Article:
(miracle) wraps, and the bathhouse has showers. Horseback tours can be prearranged. The Artesian Restaurant ($$) serves world-beat fare in a charming dining room. Four-day and overnight packages are available, from $700 per person. There's also camping on-site, beside the cottonwood-shaded Rio Ojo Caliente—double-occupancy camping rates are $20 for tents, $40 for RVs.Pros:
This place can feel like a real getaway for fairly reasonable rates.Cons:
Service and treatments can be disappointing; ask about the construction-renovation—it can be loud and unrelaxing. www.ojocalientesprings.com. 19 rooms, 19 cottages, 12 suites, 3 3-bedroom houses. In-room: no a/c, kitchen (some), no TV (some). In-hotel: restaurant, spa. Credit cards accepted.
, NM 87510
The Ghost Ranch Education and Retreat Center, open to the public year-round, is busiest in summer, when the majority of workshops take place. Subjects range from poetry and literary arts to photography, horseback riding, and every conceivable traditional craft of northern New Mexico. These courses are open to the public, and guests camp or stay in semirustic cottages or casitas. If you're here for a day trip, after registering at the main office, you may come in and hike high among the wind-hewn rocks so beloved by O'Keeffe. The Florence Hawley Ellis Museum of Anthropology
contains Native American tools, pottery, and other artifacts excavated from the Ghost Ranch Gallina digs. Pioneer anthropologist Florence Hawley Ellis conducted excavations at Chaco Canyon and at other sites in New Mexico. Adjacent to the Ellis Museum, theRuth Hall Museum of Paleontology
exhibits the New Mexico state fossil, the coelophysis, also known as "the littlest dinosaur," originally excavated near Ghost Ranch. For the art lover, or the lover of the New Mexican landscape, Ghost Ranch offers guided O'Keeffe & Ghost Ranch Landscape Tours of the specific sites on the ranch that O'Keeffe painted during the five decades that she summered here. Her original house is not part of the tour and is closed to the public. These one-hour tours are available mid-March through mid-October, on Tuesday, Wednesday, Friday, and Saturday at 1:30 and 3; the cost is $25, and you must call first to make a reservation. The landscape tours are timed to coincide with the tours given at her house in Abiquiu, although they have nothing to do with the O'Keeffe studio tours offered there. Here's a little-known tidbit: limited camping is available on Ghost Ranch for both RVs and tents ($16-$26) and full hookups are available for RVs. www.ghostranch.org. Admission: Suggested donation $3 minimum.
, NM 87506
Nambé Pueblo has no visitor center, so the best time to visit is during the October 4 feast day of St. Francis celebration or the very popular July 4 celebration. If you want to explore the landscape surrounding the pueblo, take the drive past the pueblo until you come to Nambé Falls and Nambé Lake Recreation Area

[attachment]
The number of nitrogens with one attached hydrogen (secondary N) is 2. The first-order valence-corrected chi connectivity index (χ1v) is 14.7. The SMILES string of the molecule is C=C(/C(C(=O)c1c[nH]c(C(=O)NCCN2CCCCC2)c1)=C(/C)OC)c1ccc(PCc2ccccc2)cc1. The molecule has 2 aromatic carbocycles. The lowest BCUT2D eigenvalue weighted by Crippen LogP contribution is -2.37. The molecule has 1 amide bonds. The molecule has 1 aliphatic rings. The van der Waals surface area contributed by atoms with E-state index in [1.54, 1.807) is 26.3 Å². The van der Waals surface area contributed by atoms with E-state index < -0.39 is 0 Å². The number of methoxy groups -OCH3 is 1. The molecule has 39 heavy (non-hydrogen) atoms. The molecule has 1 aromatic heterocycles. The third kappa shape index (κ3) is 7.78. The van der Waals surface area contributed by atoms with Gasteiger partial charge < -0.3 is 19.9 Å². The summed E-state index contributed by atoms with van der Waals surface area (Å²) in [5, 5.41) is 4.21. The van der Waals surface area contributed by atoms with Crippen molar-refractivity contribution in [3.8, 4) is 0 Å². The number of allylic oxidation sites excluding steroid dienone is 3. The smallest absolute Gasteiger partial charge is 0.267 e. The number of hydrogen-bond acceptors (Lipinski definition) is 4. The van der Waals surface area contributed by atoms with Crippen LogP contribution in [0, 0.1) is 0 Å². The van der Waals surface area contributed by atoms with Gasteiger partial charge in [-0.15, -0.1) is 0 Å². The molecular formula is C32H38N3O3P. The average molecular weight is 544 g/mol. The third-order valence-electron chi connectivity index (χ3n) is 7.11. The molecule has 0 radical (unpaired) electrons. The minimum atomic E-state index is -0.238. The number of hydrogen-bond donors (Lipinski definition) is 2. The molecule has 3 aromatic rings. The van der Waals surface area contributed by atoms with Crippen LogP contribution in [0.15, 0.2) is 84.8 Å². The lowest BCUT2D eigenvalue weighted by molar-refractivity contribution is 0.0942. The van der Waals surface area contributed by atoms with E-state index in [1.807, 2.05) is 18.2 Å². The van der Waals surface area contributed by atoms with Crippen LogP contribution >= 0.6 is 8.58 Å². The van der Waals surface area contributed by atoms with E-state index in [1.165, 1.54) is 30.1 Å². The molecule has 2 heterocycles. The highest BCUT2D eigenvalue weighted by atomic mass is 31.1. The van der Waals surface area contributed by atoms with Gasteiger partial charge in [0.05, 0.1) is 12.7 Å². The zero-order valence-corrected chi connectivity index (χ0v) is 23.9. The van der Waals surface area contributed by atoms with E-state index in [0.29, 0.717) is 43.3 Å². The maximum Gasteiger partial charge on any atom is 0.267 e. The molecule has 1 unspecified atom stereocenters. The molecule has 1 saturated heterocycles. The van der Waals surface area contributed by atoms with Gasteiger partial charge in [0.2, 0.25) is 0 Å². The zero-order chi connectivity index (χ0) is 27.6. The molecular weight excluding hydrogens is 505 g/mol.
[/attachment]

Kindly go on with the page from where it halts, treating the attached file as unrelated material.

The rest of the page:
(Tel. 505/455-2304). There's a shady picnic area and a large fishing lake that's open March-November (the cost is $10 for fishing, and $20 for boating—no gas motors are permitted). The waterfalls are about a 15-minute hike in from the parking and picnic area along a rocky, clearly marked path. The water pours over a rock precipice—a loud and dramatic sight given the river's modest size. Overnight RV ($35) and tent ($25) camping are also offered. www.newmexico.org/native_america/pueblos/nambe.php. Admission: $8 per car.
Española, NM 87532
Santa Clara Pueblo, southwest of Española, is the home of a historic treasure—the awesome Puyé Cliff Dwellings,
believed to have been built in the 13th to 14th centuries. They can be seen by driving 9 mi up a gravel road through a canyon, south of the village off NM 502.
The pueblo also contains four ponds, miles of stream fishing, and picnicking and camping facilities. You can tour the cliff dwellings, topped by the ruins of a 740-room pueblo, on your own or with a guide. Permits for the use of trails, camping, and picnic areas, as well as for fishing in trout ponds, are available at the sites; recreation areas are open April-October, dawn-dusk.
The village's shops sell burnished red pottery, engraved blackware, paintings, and other arts and crafts. All pottery is made via the coil method, not with a pottery wheel. Santa Clara is known for its carved pieces, and Avanyu
, a water serpent that guards the waters, is the pueblo's symbol. Other typical works include engagement baskets, wedding vessels, and seed pots. The pueblo's feast day of St. Claire is celebrated on August 12. Admission: Pueblo free, cliff dwellings $5, still-camera permits $5. Hours: Daily 9-4:30.
|November 17, 2018||Max Temp||Min Temp|
|Normal (KABQ)||42 °F||21 °F|
|Record (KABQ)||62 °F (1981)||3 °F (1959)|